Appreciating all that makes America special

Americana: The Apollo Theater

Virtually every African-American performer of consequence has played the Apollo in the last 75 years. Uploaded by

In 1914, a new building was constructed on 125th Street in the Harlem section of New York City. Named “Hurtig and Seaman’s New Burlesque Theater,” the establishment opened with one now quite ironic rule — no African-Americans were allowed in the audience.

A couple of decades later, things had changed. Ralph Cooper, Sr. decided to do a live version of his popular radio program “Amateur Night Hour” at what was now known as 125 Street Apollo. The program was a hit, and one of its earliest winners was a special 17-year-old girl named Ella Fitzgerald. (She won $25.) The next year, the theater’s headliners would become musical legends: Bessie Smith and Billie Holiday.

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By the mid-1970s, the Apollo fell on hard times, and in 1975 was converted into a movie theater. Fortunately, its place in the history of African-American culture wasn’t forgotten, and Inner City Broadcasting purchased and refurbished the building. It reopened in 1985 with a well-deserved place on the National Register of Historic Places.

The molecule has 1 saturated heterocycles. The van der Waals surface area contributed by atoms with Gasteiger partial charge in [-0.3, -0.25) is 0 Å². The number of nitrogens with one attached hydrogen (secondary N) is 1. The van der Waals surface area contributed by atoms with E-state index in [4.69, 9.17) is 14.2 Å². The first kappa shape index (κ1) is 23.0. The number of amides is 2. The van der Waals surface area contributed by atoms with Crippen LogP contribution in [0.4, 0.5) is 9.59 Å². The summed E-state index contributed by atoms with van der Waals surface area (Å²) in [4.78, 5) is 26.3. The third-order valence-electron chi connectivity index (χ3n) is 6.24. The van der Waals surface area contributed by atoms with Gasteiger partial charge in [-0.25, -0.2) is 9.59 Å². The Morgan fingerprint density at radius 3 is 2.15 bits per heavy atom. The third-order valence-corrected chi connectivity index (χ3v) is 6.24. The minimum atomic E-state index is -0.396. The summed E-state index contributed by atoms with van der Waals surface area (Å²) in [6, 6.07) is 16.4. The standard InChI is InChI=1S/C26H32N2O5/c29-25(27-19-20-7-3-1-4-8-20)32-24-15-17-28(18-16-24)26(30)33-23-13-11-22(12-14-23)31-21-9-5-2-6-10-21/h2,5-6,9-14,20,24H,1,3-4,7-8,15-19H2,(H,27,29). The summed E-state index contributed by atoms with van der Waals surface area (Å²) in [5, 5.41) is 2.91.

The Apollo is now synonymous with music in Harlem, and no wonder. Just look at some of the many entertainers who’ve performed live at the Apollo: Louis Armstrong • Sarah Vaughn • Moms Mabley • Redd Foxx • James BrownSam CookeDiana Ross & The Supremes • Patti LaBelle • Dionne Warwick • Aretha Franklin • Michael Jackson • Jimi Hendrix • Gladys Knight & The Pips • Marvin Gaye • Luther Vandross • Stevie Wonder • Ben E. King • Mariah Carey • The Isley Brothers

Amateur night at the Apollo continues, a competition that for years could be seen in syndication on the program Showtime at the Apollo


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